The Assassination Bureau has existed for decades (perhaps centuries) until Diana Rigg begins to investigate it. The high moral standing of the Bureau (only killing those who deserve it) is ...
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A prisoner of war working at a zoo gets the chance to escape from the Germans, so he does and he takes with him the elephant that he's been caring for. Together they head for the Swiss border and freedom.
Michael J. Pollard
At first, Dr. Sidney Schaefer feels honored and thrilled to be offered the job of the President's Analyst. But then the stress of the job and the paranoid spies that come with a sensitive ... See full summary »
Theodore J. Flicker
Paul Robaix is a well known director, married to Lucy Dell, a famous movie star. Robaix wants to make a movie of the classic play Madame Butterfly, but he doesn't want his wife to play the ... See full summary »
Edward G. Robinson
The Assassination Bureau has existed for decades (perhaps centuries) until Diana Rigg begins to investigate it. The high moral standing of the Bureau (only killing those who deserve it) is called into question by her. She puts out a contract for the Bureau to assassinate its leader on the eve of World War I. Written by
John Vogel <email@example.com>
Jack London's original novel was left markedly incomplete at the time of his death, and it was not until many decades later that the thriller-writer Robert L. Fish (also known as Robert L. Pike) finished it for publication, amidst much publicity. The novel is noticeably more serious in tone than this film. See more »
In the scene, about 40-45 minutes in, where Lord Bostwick visits General Van Pinck whilst the latter is at fencing practice, you will see a map of Europe on the wall. Although this film ostensibly takes place before World War I, the map is of post-Versailles Europe, c.1925-1939. See more »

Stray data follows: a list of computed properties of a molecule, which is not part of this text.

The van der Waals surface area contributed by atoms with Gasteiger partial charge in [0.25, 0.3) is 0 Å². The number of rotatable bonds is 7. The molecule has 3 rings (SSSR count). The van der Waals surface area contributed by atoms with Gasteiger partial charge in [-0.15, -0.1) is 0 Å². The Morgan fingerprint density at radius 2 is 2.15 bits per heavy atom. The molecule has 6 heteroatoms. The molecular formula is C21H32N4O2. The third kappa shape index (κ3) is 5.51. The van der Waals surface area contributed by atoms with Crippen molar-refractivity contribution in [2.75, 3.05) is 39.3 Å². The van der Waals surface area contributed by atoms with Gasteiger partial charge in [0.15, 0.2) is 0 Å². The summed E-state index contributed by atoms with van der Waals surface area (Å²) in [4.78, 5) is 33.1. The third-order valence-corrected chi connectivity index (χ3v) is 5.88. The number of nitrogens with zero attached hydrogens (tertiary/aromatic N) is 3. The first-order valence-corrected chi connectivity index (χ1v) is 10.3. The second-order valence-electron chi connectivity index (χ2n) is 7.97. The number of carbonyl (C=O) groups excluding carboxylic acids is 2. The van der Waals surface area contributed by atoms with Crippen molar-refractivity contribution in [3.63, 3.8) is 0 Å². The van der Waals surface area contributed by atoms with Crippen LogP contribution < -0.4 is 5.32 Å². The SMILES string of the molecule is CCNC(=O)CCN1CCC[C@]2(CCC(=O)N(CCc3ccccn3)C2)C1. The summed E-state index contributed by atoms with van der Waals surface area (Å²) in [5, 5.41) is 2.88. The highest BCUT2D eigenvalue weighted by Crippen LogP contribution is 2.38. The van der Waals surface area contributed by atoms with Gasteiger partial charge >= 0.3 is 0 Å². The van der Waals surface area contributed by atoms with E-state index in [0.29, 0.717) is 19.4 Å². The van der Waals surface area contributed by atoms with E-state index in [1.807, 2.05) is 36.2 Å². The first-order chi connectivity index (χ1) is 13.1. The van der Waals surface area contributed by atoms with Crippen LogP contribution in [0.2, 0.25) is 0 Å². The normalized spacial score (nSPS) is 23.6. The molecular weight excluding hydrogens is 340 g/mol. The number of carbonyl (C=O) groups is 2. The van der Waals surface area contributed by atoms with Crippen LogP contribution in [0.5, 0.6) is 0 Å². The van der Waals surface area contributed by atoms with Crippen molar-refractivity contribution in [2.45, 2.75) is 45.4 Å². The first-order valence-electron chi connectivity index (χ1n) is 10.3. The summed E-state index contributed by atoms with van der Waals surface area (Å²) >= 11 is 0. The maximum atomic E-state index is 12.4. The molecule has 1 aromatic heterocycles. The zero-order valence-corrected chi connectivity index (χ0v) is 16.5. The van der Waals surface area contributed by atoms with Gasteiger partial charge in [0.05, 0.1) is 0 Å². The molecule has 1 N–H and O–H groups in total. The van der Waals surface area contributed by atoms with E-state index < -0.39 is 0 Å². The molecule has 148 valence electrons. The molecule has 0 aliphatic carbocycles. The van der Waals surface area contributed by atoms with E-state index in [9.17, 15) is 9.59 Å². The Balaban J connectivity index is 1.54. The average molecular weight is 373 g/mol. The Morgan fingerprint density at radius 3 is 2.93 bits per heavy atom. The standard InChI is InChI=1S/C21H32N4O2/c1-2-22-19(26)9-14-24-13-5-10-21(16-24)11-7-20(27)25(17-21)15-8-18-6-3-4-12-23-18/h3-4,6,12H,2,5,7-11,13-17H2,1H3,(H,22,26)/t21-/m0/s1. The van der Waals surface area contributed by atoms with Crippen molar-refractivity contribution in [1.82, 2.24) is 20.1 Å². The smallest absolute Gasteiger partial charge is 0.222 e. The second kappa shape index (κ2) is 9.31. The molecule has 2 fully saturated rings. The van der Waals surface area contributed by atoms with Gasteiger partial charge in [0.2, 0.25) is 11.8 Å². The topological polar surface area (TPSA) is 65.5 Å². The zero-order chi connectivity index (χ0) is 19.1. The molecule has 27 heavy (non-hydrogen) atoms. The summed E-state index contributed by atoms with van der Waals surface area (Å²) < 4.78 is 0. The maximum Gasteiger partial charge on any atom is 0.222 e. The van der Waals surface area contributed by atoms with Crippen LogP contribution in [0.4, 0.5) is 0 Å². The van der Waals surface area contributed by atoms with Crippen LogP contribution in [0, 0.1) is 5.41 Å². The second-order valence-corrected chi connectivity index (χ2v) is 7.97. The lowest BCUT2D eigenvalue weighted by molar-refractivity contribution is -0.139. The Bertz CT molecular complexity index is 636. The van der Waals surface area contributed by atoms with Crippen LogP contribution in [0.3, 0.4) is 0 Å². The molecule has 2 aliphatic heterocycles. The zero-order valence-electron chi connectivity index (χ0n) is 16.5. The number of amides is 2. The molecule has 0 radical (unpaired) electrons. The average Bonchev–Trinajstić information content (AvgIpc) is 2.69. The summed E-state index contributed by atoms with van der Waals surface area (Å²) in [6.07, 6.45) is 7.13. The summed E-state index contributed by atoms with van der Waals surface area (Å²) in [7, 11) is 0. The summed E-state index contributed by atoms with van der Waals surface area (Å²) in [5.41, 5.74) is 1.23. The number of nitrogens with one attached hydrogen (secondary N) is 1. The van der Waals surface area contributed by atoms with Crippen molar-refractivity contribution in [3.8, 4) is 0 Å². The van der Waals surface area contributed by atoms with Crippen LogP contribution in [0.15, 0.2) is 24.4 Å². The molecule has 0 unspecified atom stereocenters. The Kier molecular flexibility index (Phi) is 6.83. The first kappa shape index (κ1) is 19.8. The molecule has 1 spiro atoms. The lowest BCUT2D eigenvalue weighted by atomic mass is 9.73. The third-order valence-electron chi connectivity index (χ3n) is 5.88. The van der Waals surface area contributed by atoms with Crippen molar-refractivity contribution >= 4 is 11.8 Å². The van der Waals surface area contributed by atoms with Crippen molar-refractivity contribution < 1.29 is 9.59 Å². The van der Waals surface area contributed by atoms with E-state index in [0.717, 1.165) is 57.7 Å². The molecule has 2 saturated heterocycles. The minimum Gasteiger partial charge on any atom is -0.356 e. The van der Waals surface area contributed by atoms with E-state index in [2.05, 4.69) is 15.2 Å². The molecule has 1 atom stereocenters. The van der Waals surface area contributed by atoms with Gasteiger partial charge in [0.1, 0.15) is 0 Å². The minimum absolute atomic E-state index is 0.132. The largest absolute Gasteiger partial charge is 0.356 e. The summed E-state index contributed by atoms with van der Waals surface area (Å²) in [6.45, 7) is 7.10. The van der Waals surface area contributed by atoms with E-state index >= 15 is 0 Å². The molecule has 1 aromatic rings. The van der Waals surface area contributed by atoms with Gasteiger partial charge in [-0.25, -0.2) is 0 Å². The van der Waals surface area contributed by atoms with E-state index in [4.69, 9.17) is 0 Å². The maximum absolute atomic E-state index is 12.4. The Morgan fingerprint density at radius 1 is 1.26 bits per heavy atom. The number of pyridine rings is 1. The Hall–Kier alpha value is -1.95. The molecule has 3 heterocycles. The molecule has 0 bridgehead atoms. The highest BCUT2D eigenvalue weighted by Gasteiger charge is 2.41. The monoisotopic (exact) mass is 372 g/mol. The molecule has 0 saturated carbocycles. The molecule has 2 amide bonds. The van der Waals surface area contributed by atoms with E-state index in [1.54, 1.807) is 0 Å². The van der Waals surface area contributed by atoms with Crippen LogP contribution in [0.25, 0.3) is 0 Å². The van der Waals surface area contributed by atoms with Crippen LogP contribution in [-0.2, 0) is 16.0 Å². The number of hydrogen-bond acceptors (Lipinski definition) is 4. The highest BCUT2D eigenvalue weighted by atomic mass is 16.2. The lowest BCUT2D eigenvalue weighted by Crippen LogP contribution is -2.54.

In the Sixties English actor Patrick MacNee successfully played male lead John Steed in the Avengers TV-series. During these years MacNee had a number of successive female partners, of whom Diana Rigg became by far the most famous.
Even more so, Rigg's acting provided the Avengers with immortality. In particular in 1965, when this TV-series were at their most inspirational.
Diana Rigg also stars in 'The Assassination Bureau', more or less copying her famous Avengers-role of Emma Peel. 'Assassination' itself also shows great similarities with the great TV-series: bizarre, with a surrealistic touch. Humorous. Quite a speedy plot, with sharp turns. Dealing with ingenious crime, and using a fair amount of violence.
The differences with the Avengers are only minor: MacNee is replaced by Oliver Reed, and 'Assassination' is set in the past. In the turbulent year of 1914, to be precise
'The Assassination Bureau' makes a good and enjoyable watch. Which is no wonder, for it cashes in on the Avengers-success. Copying its formula, and using Diana Rigg as a prime asset to do so.
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